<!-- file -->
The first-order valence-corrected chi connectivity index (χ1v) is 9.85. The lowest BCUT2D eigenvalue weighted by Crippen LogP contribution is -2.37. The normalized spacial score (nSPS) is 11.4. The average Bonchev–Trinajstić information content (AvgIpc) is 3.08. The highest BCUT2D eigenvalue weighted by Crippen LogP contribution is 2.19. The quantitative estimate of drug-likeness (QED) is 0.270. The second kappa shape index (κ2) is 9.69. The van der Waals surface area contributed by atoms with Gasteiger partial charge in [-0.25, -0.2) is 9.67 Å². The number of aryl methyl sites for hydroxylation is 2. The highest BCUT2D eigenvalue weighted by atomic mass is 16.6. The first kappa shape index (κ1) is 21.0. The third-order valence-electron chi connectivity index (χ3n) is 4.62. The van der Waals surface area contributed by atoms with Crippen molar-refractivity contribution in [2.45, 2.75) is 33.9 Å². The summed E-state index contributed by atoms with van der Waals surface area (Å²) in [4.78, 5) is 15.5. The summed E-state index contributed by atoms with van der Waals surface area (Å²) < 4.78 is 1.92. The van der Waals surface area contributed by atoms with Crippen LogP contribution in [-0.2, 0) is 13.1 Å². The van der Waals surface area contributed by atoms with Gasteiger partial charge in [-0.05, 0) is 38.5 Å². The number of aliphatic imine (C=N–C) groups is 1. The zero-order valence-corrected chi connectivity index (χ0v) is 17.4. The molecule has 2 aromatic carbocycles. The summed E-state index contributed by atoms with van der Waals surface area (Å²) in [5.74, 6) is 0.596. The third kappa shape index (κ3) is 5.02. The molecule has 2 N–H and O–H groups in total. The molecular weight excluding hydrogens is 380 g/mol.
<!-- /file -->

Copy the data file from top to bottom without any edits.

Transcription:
The first-order valence-corrected chi connectivity index (χ1v) is 9.85. The lowest BCUT2D eigenvalue weighted by Crippen LogP contribution is -2.37. The normalized spacial score (nSPS) is 11.4. The average Bonchev–Trinajstić information content (AvgIpc) is 3.08. The highest BCUT2D eigenvalue weighted by Crippen LogP contribution is 2.19. The quantitative estimate of drug-likeness (QED) is 0.270. The second kappa shape index (κ2) is 9.69. The van der Waals surface area contributed by atoms with Gasteiger partial charge in [-0.25, -0.2) is 9.67 Å². The number of aryl methyl sites for hydroxylation is 2. The highest BCUT2D eigenvalue weighted by atomic mass is 16.6. The first kappa shape index (κ1) is 21.0. The third-order valence-electron chi connectivity index (χ3n) is 4.62. The van der Waals surface area contributed by atoms with Crippen molar-refractivity contribution in [2.45, 2.75) is 33.9 Å². The summed E-state index contributed by atoms with van der Waals surface area (Å²) in [4.78, 5) is 15.5. The summed E-state index contributed by atoms with van der Waals surface area (Å²) < 4.78 is 1.92. The van der Waals surface area contributed by atoms with Crippen LogP contribution in [-0.2, 0) is 13.1 Å². The van der Waals surface area contributed by atoms with Gasteiger partial charge in [-0.05, 0) is 38.5 Å². The number of aliphatic imine (C=N–C) groups is 1. The zero-order valence-corrected chi connectivity index (χ0v) is 17.4. The molecule has 2 aromatic carbocycles. The summed E-state index contributed by atoms with van der Waals surface area (Å²) in [5.74, 6) is 0.596. The third kappa shape index (κ3) is 5.02. The molecule has 2 N–H and O–H groups in total. The molecular weight excluding hydrogens is 380 g/mol.